I am glad to know I am not the only one asking myself this question. The knowledge I aquired through my doctorate is now completely useless as I work as a system manager and I did my doctorate in atomic physics. However the skills I acquired (how to teach, work independently, organise my own schedule, manage an always tight budget, etc...) are absolutely vital as I telecommute to work, my clients are scattered across 7 time zones and my boss is 13 time zone away.
It may be true that in certain fields the Ph.D. serves to professionalize the students but this was true in my case. I had the joy to do my Ph.D. under the supervision of an independant thinker who never shied away from a controversy. It taught to be independant and to have the courage of my opinion. Never go with the flow for the flow's sake.
I put the two books quoted above on my reading list. Hopefully I'll have a time to take a look at them soon.
The New Scientist article refered in this Slashdot piece confirmed what I though for a long time: Scientist are bad at quoting. A lot of them know they have to quote the "right" papers even if they haven't read it. "Quote you're enemy twice, your friend once" is common wisdom in the community...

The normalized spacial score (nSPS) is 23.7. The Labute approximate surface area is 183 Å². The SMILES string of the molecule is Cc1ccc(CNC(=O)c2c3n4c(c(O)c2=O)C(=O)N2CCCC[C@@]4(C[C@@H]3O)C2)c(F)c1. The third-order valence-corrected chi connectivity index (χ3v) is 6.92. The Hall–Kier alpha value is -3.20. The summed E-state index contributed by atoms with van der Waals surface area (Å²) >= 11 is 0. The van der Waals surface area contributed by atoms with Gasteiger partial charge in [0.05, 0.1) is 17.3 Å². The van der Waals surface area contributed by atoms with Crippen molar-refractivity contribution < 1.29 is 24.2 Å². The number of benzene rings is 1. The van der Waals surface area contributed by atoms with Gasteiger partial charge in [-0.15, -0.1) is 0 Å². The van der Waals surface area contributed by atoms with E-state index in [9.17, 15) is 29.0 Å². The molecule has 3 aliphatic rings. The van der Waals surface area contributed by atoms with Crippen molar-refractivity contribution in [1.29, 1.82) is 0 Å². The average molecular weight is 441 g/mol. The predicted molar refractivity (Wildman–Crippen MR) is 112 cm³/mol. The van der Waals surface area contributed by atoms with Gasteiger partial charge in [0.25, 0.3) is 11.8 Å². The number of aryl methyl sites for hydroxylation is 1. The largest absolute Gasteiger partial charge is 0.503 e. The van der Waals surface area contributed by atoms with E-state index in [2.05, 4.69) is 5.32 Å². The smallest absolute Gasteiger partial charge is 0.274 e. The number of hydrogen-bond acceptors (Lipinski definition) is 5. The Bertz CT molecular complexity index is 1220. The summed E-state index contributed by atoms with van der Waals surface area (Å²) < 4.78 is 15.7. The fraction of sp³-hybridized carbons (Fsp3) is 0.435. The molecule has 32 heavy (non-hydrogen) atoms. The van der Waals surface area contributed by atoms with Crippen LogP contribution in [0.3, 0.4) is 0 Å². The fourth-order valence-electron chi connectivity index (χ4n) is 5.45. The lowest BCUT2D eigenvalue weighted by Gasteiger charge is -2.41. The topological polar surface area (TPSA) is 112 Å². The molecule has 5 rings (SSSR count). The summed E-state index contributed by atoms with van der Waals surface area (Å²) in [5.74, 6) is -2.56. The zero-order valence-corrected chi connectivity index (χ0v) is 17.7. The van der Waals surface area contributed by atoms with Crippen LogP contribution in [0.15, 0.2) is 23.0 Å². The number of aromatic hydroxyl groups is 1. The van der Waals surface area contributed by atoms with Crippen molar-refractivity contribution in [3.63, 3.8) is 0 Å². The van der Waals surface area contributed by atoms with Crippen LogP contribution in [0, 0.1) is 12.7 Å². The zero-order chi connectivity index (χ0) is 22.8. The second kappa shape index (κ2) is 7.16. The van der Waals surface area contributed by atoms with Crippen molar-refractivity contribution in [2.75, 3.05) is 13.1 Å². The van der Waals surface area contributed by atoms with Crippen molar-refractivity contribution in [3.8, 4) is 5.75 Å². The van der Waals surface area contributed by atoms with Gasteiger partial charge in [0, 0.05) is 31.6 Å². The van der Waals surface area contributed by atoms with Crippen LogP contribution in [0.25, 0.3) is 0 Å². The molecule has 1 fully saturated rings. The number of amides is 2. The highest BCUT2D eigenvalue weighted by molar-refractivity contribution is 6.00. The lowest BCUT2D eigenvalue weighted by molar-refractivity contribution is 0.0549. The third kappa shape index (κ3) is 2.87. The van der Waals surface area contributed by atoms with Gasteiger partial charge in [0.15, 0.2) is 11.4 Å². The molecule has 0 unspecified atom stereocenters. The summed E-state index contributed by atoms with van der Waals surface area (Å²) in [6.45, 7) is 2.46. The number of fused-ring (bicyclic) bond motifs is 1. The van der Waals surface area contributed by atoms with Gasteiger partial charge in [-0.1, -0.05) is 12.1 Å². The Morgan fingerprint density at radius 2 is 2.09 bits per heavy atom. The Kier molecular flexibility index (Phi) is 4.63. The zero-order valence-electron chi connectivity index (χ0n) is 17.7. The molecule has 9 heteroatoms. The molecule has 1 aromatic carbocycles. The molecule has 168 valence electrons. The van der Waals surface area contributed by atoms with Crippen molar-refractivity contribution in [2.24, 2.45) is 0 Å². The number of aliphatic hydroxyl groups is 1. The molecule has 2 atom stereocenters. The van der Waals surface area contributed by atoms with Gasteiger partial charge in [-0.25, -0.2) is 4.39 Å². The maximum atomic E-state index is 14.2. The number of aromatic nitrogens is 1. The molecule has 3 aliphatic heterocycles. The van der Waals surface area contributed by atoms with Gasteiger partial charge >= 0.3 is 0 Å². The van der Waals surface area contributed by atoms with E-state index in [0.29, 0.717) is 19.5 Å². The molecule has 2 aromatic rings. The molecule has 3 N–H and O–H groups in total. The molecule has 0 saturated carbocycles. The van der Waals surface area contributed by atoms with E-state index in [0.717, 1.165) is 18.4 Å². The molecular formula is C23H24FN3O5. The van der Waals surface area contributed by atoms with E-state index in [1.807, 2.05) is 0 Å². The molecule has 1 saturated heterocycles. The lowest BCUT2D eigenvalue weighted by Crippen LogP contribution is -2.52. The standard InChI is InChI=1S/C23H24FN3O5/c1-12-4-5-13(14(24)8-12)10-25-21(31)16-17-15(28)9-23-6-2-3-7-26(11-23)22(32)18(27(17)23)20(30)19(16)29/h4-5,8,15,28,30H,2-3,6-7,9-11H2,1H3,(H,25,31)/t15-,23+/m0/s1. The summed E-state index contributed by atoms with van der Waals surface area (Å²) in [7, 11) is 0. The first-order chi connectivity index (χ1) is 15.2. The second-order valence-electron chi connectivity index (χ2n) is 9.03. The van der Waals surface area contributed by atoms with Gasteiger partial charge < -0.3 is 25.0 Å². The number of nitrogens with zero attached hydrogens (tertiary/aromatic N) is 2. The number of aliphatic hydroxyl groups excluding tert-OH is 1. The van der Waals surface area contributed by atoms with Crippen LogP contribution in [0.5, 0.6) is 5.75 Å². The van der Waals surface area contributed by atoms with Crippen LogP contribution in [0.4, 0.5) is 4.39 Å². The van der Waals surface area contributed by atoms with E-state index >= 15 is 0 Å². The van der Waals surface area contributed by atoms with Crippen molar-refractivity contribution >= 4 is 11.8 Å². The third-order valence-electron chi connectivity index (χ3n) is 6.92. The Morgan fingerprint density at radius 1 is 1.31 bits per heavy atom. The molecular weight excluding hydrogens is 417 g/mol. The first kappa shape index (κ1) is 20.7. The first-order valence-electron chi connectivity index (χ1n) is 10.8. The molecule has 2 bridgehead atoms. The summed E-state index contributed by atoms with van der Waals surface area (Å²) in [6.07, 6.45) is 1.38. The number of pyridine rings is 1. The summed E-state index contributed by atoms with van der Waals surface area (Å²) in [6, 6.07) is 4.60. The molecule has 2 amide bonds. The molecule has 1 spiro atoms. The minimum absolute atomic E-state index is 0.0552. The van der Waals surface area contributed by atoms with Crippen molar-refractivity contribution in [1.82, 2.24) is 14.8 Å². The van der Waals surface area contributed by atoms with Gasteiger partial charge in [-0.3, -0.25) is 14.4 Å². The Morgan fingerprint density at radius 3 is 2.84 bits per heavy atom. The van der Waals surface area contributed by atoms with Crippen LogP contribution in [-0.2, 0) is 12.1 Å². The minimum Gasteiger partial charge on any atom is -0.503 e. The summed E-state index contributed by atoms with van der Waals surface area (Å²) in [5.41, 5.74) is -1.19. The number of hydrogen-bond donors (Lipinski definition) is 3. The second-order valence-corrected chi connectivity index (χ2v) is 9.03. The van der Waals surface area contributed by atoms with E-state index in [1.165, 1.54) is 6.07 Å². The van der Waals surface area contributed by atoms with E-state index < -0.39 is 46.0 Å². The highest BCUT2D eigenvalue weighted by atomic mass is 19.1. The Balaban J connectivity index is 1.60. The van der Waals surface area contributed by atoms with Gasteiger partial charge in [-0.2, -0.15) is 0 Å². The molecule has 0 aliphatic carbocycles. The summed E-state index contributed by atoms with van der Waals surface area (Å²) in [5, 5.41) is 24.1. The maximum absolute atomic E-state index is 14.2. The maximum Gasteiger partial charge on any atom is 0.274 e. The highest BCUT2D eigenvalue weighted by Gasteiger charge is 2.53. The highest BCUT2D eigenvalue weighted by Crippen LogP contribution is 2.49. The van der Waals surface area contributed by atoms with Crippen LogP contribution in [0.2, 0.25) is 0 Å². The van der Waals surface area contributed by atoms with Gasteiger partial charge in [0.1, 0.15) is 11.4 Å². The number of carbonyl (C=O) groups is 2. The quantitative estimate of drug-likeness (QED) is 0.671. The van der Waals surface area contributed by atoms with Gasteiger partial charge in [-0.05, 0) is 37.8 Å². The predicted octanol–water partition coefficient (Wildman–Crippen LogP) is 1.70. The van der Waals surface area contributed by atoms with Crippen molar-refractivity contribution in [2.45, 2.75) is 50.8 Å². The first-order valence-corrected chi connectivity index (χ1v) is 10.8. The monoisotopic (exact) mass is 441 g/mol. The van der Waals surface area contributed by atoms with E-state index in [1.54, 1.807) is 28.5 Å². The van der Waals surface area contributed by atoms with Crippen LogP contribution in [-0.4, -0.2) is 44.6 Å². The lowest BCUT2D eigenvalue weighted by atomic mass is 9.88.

DistributedMetadata. Instead of having a centrally defined set of metadata, distributed metadata tries to let everyone organise the world as they see fit. The challenge is: how to tie these different ways of organising the world together again? [IAwiki]
Not much else over there yet, but the question is a fundamental one. An important problem is how to make people want to tie these ways together. For this I think we have to tap into people's innate propensity for sociality and curiosity towards new people with a common interest. The idea is to consider categories as rallying points. See ridiculously easy group-forming and BlogChannels for loosely joining webloggers. And if you're a diehard, join the fun at our group-forming community. (Will I ever stop those shameless plugs?)
This is very cool. Imagine a workgroup using Taxomita on their local server. As they browse the web, they can assign metadata to pages linked to their work and compare/aggregate the metadata they assign to the pages.